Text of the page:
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June 11th, 2011

Doubts are cast on the Tories’ economic credibility, an old plot to oust Blair is revealed, and the Archbishop attacks: round up of political blogs for 4 – 10 June


Estimated reading time: 5 minutes

Blog Admin

June 11th, 2011

Doubts are cast on the Tories’ economic credibility, an old plot to oust Blair is revealed, and the Archbishop attacks: round up of political blogs for 4 – 10 June


Estimated reading time: 5 minutes

Chris GilsonPaul Rainford and Amy Mollett take a look at the week in political blogging

The economy, the IMF and the unions

The Westminster Blog covers the news that 52 economists – including two former Whitehall advisers and two signatories of last year’s high-profile letter backing the Tories’ cuts – have called on Osborne to change tack on the economy. The Coffee House is less than impressed, and John Redwood says that those who are calling for a Plan B need to better understand Plan A. Faisal Islam dissects Osborne’s claim to flexibility, but Michael Burke at Left Foot Forward blogs on ‘the madness of more of the same’, as Sunny Hundal provides a sustained critique on the Tories’ economic credibility.

The IMF came out broadly in favour of Osborne’s policies this week, but Richard Murphy of Tax Research UK says that this is hardly surprising and shouldn’t give the Chancellor too much encouragement. Tony Dolphin at Left Foot Forward provides further comment.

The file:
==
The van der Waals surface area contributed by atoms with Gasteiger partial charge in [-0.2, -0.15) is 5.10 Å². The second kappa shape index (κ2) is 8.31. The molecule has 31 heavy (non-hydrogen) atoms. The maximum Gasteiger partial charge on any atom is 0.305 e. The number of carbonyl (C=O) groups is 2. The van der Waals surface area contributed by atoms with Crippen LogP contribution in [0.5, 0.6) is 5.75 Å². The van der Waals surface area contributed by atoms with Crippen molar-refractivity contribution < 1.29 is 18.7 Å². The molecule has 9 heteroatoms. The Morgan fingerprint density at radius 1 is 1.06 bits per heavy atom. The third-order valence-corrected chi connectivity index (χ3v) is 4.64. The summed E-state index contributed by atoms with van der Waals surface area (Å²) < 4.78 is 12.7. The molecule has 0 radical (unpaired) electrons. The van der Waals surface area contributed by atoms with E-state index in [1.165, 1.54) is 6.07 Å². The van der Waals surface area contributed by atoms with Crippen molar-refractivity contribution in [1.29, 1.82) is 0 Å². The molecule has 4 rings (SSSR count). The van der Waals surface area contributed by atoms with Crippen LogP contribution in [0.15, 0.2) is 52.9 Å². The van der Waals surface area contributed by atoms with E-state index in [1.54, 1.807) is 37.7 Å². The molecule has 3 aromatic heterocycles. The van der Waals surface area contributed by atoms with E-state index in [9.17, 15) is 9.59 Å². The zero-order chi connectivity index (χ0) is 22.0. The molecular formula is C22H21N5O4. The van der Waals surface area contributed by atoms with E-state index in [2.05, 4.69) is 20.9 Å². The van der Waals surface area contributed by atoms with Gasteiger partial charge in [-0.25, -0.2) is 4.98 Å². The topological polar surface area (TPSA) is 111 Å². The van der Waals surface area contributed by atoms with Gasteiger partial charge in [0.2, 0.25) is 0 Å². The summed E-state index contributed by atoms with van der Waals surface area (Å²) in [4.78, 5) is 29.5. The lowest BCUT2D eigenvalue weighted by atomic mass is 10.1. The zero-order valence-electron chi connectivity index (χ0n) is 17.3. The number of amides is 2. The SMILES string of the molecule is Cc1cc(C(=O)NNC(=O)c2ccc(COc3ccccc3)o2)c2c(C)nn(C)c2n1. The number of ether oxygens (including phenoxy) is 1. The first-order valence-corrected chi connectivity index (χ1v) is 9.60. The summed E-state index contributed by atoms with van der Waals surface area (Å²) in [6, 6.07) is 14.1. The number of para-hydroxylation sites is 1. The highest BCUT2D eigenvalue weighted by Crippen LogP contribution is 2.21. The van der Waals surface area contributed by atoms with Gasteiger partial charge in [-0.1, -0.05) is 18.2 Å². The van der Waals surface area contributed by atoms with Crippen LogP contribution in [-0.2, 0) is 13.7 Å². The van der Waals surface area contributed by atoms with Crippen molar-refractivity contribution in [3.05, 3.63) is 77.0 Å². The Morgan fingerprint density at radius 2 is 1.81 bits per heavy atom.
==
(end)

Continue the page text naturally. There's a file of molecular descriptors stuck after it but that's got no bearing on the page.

Political Betting wonders what has happened to trade union militancy, and considers whether the government is being given and easy ride, as Vince Cable ruffles a few feathers at the GMB union conference.

Don Paskini at Liberal Conspiracy notes that the government’s own research has shown the Future Jobs Fund to be a success, even though it was axed for being inefficient and wasteful. Richard Murphy wonders why the HMRC isn’t doing more on tax evasion and The Staggers shows up the empty threats of the banks to move abroad.

The Coffee House remarks that the launch of the Work Programme this week marks one of the most significant moments yet for the coalition.

Health reform

Liberal Conspiracy reveals new research that shows 17 NHS Trusts to be facing deep cuts (commented on over at The Staggers), and Labour Uncut lambasts the Tories’ general approach to health reform as even The Coffee House admits to major worries for Cameron.

Sue Marsh at Labour List wonders whether Cameron’s guarantees on the NHS could amount to a political suicide note, and Left Foot Forward blogs on Ed Miliband’s interjection into the debate. The Staggers reveals polling evidence to show that Labour are trusted more than the Tories when it comes to the Health Service.

Richard Murphy at Tax Research UK argues that the NHS is a stunningly cost effective supplier of high quality healthcare, and warns against private sector involvement. The Westminster Blog notes that the coalition will struggle to maintain unity on health.  False Economy discusses why health reforms will cut equality rather than boost productivity.

Higher education reform

The Coffee House tries to make sense of the New College of Humanities, as Adam Ramsey writes an open letter to Richard Dawkins asking him to reconsider his involvement with the project. Maeve McKeown at openDemocracy thinks is just a case of the emperor’s new clothes.